The SASC’s Airland committee voted for the alternate-engine language, which was not debated by the full committee, Levin said. The Airland panel is chaired by Sen. Joseph Lieberman (I/D-Conn.), whose state is home to Pratt & Whitney [UTX], the maker of the F-35’s primary engine.

The committee’s bill also calls for adding $322 million to the Pentagon’s request to upgrade 49 additional M1A2 tanks so that the Army doesn’t have to temporarily shut down the production line. Both the House-passed defense authorization bill and the appropriations legislation it will weigh this week add funding to prevent the planned tank production halt from 2013 to 2016.

“Does it make sense to…spend the money on modernizing tanks at the minimal level to keep that production line going, or does it make sense to spend money on closing costs and reopening costs?” Levin said. The committee chose the first option.

The SASC legislation also calls for cutting all of the $406.6 million the Pentagon requested for the Medium Extended Air Defense System (MEADS) program, a three-nation air-defense program that under current plans the United States would have to pay $800 million to exit in 2014. The Pentagon planned to stick with the program until 2013 to avoid contract-termination costs. But Levin said the SASC could not justify spending the $406.6 million–roughly half of the projected cost to leave MEADS–because the Pentagon has no intention of using the final product. Lockheed Martin is among the contractors working on MEADS.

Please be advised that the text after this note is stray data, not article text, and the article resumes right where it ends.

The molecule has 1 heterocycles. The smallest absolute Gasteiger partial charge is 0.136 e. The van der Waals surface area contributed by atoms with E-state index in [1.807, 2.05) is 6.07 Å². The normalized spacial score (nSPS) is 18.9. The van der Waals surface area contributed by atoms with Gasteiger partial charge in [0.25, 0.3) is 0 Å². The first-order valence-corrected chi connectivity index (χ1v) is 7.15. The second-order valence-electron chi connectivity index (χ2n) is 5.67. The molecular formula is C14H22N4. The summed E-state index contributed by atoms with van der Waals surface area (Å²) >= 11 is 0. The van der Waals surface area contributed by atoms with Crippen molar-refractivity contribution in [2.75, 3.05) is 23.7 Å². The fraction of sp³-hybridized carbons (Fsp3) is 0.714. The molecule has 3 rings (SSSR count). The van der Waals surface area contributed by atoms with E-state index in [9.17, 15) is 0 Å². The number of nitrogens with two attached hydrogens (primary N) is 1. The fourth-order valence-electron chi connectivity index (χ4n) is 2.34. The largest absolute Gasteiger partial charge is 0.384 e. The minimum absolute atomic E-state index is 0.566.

The SASC bill, according to a summary, also would:

– require the Navy “restructure plans to replace the canceled Expeditionary Fighting Vehicle System and to complete analysis of the Amphibious Combat Vehicle alternatives before launching into a Marine Personnel Carrier acquisition program;”

– authorize requested funding for developing the future Army Ground Combat Vehicle and Air Force bomber;

– mandate the defense secretary transfer the Air Force C-12 Liberty intelligence, surveillance, and reconnaissance aircraft to the Army; and

– trim proposed funding for F/A-18E/F aircraft ($495 million cut), the KC-46A tanker ($127.1 million), light-attack-armed-reconnaissance aircraft ($158.5 million), Enhanced Medium Altitude Reconnaissance and Surveillance System aircraft ($451.9 million), Brigade Combat Team Modernization projects ($192.3 million), Joint Tactical Radio System radios ($200 million ), and the Joint Improvised Explosive Device Defeat Organization ($265 million in the war-funding account).

The SASC legislation contains an array of acquisition-policy provisions, including changes to the congressional reporting requirement for so-called Nunn-McCurdy cost breaches in weapon systems that result from changes in the quantities of systems the Pentagon buys. The measure also creates a new “Joint Urgent Operational Need Fund” to allow the Pentagon to quickly buy equipment requested by troops in the battlefield.

Levin lamented to reporters yesterday that the White House has not given the SASC any guideline for how much it wants reduced from its FY ‘12 request for a $553 billion base budget and $117.8 billion war-funding plan. Since the Pentagon submitted those requests to Congress in February, President Barack Obama has said he wants to cut $400 billion in security spending by 2023.

The SASC is calling for trimming the Pentagon’s base budget request by $5.9 billion and war funding by $537 million.